This time it let me pay the .46 without jumping through hoops.

I like many of the services Chase offers, but their phone customer service leaves a lot to be desired.

MA Supremes rule against banks in foreclosure cases

Things just got a little easier for homeowners challenging their foreclosures.

The Massachusetts Supreme Court ruled in two foreclosure cases (WSJ Two Banks Lose in Foreclosure Cases,1/8/11) to void the foreclosures because the owners of the mortgages could not sufficiently prove that they owned the loans.

The Massachusetts case is a closely watched example of what some mortgage experts describe as “show-me-the-paper” cases over widely used procedures for transferring loans after they are made. Individual loans often are sold to an investor, with the new owner’s name left blank in loan documents to minimize paperwork hassles as the loan subsequently changes hands before being combined with other loans into mortgage-backed securities.

The real significance of this ruling however is the fact that the banks could not get the proper paperwork together even after months and for the Supreme Court of Massachusetts.  It seems likely that the banks have really screwed up the paper trail in the last several years such that there may be a lot more loans they can not prove ownership on.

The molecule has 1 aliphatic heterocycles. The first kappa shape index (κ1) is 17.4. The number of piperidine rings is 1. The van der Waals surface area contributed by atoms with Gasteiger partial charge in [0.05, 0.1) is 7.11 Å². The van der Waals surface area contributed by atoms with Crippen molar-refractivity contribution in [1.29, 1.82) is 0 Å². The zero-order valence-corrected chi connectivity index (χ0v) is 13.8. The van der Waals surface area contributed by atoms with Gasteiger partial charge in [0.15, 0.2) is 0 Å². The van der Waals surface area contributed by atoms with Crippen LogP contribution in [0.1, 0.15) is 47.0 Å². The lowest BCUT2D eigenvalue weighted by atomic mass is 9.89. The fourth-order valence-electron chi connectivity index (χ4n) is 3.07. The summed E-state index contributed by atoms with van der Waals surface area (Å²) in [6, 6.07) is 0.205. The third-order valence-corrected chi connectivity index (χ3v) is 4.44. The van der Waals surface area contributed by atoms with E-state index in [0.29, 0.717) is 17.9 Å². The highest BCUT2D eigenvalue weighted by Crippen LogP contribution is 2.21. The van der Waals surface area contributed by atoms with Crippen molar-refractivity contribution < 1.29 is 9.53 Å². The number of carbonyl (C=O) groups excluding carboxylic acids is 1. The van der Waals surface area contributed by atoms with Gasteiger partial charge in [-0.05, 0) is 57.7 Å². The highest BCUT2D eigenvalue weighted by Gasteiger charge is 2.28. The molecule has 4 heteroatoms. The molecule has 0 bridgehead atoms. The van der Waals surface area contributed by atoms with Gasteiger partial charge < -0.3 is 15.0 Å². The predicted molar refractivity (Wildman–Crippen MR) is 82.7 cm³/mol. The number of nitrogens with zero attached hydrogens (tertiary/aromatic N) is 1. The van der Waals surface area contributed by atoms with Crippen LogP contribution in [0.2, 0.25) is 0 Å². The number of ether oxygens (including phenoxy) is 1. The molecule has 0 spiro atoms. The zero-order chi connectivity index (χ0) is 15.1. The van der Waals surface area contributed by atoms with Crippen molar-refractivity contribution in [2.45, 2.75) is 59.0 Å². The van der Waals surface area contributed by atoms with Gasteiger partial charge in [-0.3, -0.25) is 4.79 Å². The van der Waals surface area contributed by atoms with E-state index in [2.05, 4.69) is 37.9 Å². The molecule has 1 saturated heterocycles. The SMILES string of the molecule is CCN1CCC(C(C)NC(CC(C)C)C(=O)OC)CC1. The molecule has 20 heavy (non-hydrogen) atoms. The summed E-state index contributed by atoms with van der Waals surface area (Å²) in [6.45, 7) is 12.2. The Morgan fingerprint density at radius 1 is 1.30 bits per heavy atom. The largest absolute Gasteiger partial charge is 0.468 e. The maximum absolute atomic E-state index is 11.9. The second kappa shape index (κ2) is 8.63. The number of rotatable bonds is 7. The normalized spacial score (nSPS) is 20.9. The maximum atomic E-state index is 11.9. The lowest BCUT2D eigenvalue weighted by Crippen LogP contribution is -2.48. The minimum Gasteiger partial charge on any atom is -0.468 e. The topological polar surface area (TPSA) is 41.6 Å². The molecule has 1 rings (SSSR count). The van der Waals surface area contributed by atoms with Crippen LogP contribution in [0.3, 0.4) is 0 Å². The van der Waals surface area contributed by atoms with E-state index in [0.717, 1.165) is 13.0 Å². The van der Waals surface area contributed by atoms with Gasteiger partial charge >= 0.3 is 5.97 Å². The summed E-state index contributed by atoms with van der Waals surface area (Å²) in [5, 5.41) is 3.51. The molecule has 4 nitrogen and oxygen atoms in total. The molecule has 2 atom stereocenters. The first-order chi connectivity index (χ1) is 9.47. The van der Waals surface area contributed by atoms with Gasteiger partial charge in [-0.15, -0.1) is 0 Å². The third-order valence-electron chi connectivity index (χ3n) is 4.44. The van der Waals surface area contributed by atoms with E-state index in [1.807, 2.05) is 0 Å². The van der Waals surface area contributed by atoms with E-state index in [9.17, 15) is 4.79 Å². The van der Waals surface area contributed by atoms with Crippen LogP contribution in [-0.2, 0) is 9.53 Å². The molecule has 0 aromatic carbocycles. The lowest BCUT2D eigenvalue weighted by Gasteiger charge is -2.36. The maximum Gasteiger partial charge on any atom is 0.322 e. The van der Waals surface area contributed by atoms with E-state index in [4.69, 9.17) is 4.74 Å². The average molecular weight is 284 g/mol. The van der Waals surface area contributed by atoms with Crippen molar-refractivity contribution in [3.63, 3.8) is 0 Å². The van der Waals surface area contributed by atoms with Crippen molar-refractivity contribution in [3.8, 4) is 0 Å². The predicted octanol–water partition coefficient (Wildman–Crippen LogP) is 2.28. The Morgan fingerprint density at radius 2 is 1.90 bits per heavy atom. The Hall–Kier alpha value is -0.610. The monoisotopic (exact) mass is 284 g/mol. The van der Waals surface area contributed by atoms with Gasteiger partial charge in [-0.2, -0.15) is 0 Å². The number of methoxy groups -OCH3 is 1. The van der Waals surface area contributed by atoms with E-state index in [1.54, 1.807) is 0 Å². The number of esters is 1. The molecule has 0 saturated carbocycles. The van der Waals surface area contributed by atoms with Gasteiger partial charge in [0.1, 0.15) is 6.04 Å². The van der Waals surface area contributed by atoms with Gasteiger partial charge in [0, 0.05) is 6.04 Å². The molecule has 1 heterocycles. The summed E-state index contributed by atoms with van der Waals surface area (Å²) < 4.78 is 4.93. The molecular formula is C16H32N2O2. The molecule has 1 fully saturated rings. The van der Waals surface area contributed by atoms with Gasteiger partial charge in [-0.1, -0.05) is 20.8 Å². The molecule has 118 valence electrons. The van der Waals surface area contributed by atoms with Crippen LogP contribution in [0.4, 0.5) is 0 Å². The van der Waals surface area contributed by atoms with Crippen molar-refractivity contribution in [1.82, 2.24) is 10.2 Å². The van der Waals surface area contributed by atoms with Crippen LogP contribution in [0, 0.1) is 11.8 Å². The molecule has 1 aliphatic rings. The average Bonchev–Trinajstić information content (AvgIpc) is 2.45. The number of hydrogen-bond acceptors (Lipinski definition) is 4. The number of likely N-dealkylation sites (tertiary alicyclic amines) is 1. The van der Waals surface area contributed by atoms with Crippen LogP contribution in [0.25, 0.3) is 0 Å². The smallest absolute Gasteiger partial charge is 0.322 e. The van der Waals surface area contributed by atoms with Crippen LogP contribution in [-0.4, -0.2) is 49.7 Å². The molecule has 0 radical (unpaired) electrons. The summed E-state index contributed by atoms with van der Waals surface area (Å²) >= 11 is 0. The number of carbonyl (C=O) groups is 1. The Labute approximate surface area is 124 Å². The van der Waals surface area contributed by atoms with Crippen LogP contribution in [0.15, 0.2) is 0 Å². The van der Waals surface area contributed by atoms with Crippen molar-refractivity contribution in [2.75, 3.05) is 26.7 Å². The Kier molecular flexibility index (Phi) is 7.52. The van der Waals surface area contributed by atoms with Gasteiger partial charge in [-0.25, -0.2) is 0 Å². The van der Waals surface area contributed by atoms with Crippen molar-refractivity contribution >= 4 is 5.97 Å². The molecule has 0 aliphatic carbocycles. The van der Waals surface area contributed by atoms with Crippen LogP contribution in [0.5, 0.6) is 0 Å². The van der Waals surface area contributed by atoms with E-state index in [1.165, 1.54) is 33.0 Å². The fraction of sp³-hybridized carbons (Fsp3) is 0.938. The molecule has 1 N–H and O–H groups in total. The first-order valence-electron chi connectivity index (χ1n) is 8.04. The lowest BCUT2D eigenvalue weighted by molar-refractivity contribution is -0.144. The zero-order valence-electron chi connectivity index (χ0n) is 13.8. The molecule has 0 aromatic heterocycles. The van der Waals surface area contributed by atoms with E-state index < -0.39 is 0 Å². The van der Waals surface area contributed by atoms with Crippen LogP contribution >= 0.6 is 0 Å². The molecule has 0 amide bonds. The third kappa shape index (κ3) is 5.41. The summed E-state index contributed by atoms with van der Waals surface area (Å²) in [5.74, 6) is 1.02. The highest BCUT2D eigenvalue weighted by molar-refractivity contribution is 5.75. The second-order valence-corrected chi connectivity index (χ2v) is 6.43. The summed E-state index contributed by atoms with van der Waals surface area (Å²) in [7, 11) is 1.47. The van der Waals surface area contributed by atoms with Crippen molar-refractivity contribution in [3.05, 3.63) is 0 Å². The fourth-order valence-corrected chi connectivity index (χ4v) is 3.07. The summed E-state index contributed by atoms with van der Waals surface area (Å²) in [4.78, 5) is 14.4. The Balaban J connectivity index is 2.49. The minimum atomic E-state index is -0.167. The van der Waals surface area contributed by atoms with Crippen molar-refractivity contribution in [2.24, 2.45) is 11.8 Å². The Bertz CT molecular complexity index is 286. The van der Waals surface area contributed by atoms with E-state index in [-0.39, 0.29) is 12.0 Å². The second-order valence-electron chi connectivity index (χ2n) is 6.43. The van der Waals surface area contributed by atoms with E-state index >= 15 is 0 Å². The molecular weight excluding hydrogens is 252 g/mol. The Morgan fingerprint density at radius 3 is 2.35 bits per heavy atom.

Even more reason to challenge your Chase foreclosure before it is final; start asking them now to prove they have the authority to foreclose on you.

Chase customer retention strategy: don’t let people close their accounts

From a reader:

Is anybody else encountering the AGGRESSIVE Chase account managers who will not let them close their bank account? Holy crap, today I will be going to a branch for the THIRD time in an attempt to close. I have never bounced a check or managed the account badly. Now I want to close before the fees hit. (I already opened a new FREE biz acct with US Bank)

Chase literally will not let me go. They want to get all personal, asking all kinds of questions which now, I’m just stubborn, I’m not answering. Yesterday I cleaned out all the money. I had to stand in the freaking line forever because you can’t get 116.57 from an ATM. Then I have to see an account manager who puts me through the wringer, “Are you suuurrrre you don’t have anything pending?” and then tells me they have a policy that I can’t close an account on a day when there’s been activity. Because I cleaned my money out, I couldn’t close the freaking thing.

Before, I was fine about Chase. Maybe one day I might’ve come back. But now? I resent them. I’ll never do business there again. Wish me luck today, hopefully three times a charm in offloading Chase.